The life of mathematics genius Srinivasa Ramanujan is worth telling – but not from the cradle to the grave.

The Man Who Knew Infinity dulls in comparison to the likes of Steve Jobs (2015) and The Social Network (2010) as the tale of an extraordinary talent is told in too ordinary a manner.

Srinivasa Ramanujan’s (Dev Patel) arrives at Trinity College, away from his homeland in India.

Based on a 1991 biography of the same name, the Matthew Brown biopic chronicles the short life of Srinivasa Ramanujan’s (Dev Patel) as the deeply religious Mathematics genius leaves India for the Trinity College in Cambridge. The young Brahmin is in the good hands of Professor G. H. Hardy (Jeremy Irons), but having to prove his “God-breathed” theorems in Western tradition and to find his footing amid elitist white academics are uphill struggles. His health also gradually declines as World War 1 looms.

This well-intentioned biopic is engaging and moving at times, but its overly cautious and conventional narrative style is a let-down. In fact, the sort of cradle-to-the-grave account seen in The Man Who Knew Infinity should be for long-form drama serials, not feature length films.

Screenwriters behind many award-winning biopics including The King’s Speech (2010) and Lincoln (2012) are well aware that they won’t do a good job if they try telling a complete life story in 2 hours. Hence, many tend to zero in on one key aspect, or one defining moment in their protagonists’ lives. Their goal is to deliver a brilliant chapter, not a mediocre book.

Friendship between Ramanujan and Professor Hardy (Jeremy Irons) blossoms.

The Man Who Knew Infinity, in this case, is very much a “book”, one with a predictable narrative saddled with some poorly developed sub-plots. It would’ve been good if the film had stayed focused on Ramanujan’s internal struggle and his evolving friendship with Professor Hardy. Less relevant sub-plots, such as those on the conflicts between Ramanujan’s mother and wife, should’ve been ruthlessly cut.

The film will also find it hard to impress movie-goers who have developed a taste for non-linear narratives. Steve Jobs (2015), for instance, is structured into 3 acts, with each playing up the Apple co-founder’s eccentric and mercurial nature moments before he introduced a new product to his idolatrous fans. In The Social Network (2010), socially in-apt Mark Zuckerberg’s founding of social media giant Facebook was told in flashbacks as his legal battle with his co-founders unravels in the present. When executed well, such narratives that venture beyond the tried-and-tested format do deliver stronger impact and create more lasting impression.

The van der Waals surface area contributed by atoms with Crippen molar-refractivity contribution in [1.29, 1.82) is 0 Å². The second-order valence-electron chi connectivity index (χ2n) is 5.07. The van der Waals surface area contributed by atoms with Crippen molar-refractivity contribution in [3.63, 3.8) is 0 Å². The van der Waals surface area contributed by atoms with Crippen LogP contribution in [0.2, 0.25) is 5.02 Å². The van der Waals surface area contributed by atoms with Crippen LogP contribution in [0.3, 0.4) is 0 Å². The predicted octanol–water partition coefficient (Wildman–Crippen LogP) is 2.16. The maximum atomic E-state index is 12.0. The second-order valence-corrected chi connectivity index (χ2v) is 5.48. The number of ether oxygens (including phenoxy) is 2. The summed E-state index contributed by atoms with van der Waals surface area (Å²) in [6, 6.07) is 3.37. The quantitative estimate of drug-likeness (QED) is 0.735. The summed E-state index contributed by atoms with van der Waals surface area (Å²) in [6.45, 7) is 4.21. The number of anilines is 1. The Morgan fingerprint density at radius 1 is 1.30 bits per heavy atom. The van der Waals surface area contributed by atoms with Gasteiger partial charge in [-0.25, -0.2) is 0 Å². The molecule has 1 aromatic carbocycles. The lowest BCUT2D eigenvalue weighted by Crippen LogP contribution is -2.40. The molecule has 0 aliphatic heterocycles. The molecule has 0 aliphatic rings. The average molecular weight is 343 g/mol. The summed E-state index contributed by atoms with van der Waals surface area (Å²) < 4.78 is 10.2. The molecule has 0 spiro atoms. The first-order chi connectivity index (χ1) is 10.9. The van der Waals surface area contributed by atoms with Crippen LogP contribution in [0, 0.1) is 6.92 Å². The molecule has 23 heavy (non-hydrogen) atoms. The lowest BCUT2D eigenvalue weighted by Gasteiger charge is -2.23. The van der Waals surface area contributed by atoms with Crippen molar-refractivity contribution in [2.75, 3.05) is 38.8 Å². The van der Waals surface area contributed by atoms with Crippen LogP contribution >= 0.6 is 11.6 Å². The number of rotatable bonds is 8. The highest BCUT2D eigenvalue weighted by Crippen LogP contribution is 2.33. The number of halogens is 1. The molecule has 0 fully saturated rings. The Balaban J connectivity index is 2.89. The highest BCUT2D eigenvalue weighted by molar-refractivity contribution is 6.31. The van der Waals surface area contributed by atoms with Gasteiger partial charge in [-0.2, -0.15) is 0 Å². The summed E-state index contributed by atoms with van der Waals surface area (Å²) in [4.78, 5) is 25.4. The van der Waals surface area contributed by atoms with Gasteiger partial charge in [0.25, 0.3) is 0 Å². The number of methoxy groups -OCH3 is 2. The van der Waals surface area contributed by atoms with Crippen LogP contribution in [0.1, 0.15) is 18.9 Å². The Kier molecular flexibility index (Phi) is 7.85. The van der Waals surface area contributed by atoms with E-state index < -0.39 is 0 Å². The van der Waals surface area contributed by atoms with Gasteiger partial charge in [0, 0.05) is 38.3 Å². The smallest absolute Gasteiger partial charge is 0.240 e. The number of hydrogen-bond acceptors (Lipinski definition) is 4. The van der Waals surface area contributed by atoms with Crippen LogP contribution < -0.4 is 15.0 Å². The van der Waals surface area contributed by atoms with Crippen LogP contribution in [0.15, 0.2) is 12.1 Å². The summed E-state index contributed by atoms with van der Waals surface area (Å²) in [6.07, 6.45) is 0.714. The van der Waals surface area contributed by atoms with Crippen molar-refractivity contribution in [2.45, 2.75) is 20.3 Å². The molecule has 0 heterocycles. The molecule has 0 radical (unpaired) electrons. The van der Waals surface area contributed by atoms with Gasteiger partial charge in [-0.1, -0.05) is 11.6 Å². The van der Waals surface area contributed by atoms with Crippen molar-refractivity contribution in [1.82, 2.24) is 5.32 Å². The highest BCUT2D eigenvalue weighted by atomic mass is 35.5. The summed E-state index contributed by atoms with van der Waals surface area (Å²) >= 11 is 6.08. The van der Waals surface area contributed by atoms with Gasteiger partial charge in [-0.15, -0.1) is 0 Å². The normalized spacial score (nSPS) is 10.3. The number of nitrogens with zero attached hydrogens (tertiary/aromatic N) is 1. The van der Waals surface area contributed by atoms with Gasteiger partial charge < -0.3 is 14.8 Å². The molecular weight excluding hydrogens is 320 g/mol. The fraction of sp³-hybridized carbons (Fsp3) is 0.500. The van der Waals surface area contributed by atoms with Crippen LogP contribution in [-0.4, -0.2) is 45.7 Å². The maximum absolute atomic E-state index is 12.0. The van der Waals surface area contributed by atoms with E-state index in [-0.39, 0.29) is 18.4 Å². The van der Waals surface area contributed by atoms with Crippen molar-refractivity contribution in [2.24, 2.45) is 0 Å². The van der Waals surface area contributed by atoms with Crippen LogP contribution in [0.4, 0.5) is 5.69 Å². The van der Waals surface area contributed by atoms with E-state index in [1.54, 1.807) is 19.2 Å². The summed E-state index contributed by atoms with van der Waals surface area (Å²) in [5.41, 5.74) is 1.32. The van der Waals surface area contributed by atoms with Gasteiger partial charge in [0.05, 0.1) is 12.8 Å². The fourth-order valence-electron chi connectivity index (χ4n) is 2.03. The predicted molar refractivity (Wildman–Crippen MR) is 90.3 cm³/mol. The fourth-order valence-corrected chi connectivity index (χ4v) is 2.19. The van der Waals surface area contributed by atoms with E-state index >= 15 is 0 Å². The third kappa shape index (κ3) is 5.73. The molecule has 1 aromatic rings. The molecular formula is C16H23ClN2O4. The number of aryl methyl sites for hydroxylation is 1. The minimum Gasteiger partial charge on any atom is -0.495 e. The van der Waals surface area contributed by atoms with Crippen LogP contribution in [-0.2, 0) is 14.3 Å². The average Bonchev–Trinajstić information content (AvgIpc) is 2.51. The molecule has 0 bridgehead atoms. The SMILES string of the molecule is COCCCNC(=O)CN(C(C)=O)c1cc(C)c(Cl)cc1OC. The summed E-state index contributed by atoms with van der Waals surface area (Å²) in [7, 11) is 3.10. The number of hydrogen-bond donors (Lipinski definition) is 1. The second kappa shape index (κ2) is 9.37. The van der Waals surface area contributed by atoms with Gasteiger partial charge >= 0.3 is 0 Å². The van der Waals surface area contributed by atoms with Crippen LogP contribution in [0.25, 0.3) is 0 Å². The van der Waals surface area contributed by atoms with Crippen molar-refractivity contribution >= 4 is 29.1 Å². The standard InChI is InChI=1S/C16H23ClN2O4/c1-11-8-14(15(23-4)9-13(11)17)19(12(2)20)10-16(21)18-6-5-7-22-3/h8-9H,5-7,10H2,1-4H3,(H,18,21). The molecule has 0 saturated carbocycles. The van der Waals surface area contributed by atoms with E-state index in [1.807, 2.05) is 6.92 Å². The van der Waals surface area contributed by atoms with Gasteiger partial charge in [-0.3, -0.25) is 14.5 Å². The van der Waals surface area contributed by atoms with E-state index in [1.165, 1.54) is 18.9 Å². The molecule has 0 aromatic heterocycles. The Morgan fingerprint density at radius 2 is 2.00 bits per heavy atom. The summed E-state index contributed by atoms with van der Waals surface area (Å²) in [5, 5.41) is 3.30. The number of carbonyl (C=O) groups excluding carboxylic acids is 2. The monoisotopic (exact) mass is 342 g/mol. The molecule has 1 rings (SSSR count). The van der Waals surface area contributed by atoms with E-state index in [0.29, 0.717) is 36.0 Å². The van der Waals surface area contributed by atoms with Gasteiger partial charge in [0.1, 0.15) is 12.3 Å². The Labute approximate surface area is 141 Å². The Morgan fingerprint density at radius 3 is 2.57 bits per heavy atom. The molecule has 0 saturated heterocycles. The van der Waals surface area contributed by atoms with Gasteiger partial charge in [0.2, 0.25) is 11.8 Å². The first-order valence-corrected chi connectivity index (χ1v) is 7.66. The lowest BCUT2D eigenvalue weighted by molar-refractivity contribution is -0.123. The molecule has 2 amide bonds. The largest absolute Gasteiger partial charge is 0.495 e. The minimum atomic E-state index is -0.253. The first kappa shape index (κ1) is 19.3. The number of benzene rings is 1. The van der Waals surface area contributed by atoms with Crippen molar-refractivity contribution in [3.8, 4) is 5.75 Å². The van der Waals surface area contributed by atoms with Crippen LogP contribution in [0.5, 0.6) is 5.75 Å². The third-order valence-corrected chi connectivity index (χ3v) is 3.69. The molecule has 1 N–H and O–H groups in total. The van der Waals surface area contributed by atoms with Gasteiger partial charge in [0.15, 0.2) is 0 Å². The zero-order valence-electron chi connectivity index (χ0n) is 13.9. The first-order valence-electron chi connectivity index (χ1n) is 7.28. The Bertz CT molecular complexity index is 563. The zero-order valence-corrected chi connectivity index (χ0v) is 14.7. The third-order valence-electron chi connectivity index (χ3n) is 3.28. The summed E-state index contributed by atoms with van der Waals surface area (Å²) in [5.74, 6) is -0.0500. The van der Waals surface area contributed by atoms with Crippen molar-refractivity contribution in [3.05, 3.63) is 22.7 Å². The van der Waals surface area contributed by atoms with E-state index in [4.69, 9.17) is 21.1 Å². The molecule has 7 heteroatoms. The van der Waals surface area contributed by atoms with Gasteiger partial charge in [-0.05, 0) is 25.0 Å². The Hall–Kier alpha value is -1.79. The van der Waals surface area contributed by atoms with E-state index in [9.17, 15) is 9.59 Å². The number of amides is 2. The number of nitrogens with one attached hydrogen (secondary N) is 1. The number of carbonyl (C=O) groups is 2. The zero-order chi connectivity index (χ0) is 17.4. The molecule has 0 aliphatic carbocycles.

There are of course very well-received conventional biopics. The Theory of Everything (2014) and The Imitation Game (2014) are told chronologically but are nevertheless spellbinding, thanks in large part to Eddie Redmayne and Benedict Cumberbatch’s riveting portrayals of Stephen Hawking and Alan Turing respectively. Dev Patel of Slumdog Millionaire fame plays the fish-out-of-water character in The Man Who Knew Infinity reasonably well, but he’s no Redmayne or Cumberbatch. Not yet. A biopic needs an actor with gravitas in its leading role, and Patel will need more time to develop that.

Jeremy Irons brings out his character as professor and father figure to the mathematics genius beautifully.

Having said that this earnest character-driven film is still worth catching. Jeremy Irons shines as the professor and father figure for the mathematics genius. While the story is set in the Trinity College, the film is not loaded with too many pompous explanations of advanced Mathematics, so it wouldn’t intimidate those of us who aren’t well-versed in the subject. The shots taken in India and Cambridge are delightful. The nuances in the two cultures, one marked by spirituality and the other, elitism, are also rather well-captured. 

Ramanujan’s story is an important one to be told. It has far more potential than what has already been explored in The Man Who Knew Infinity.

[xrr rating=3/5 display_as=textstars label=”Overall rating:”]

Release Date: 19 May 2016

Runtime: 109 minutes

Language: English

Censorship Rating: PG

Genre: Biography, Drama

Director: Matthew Brown

Featured Cast: Dev Pantel, Jeremy Irons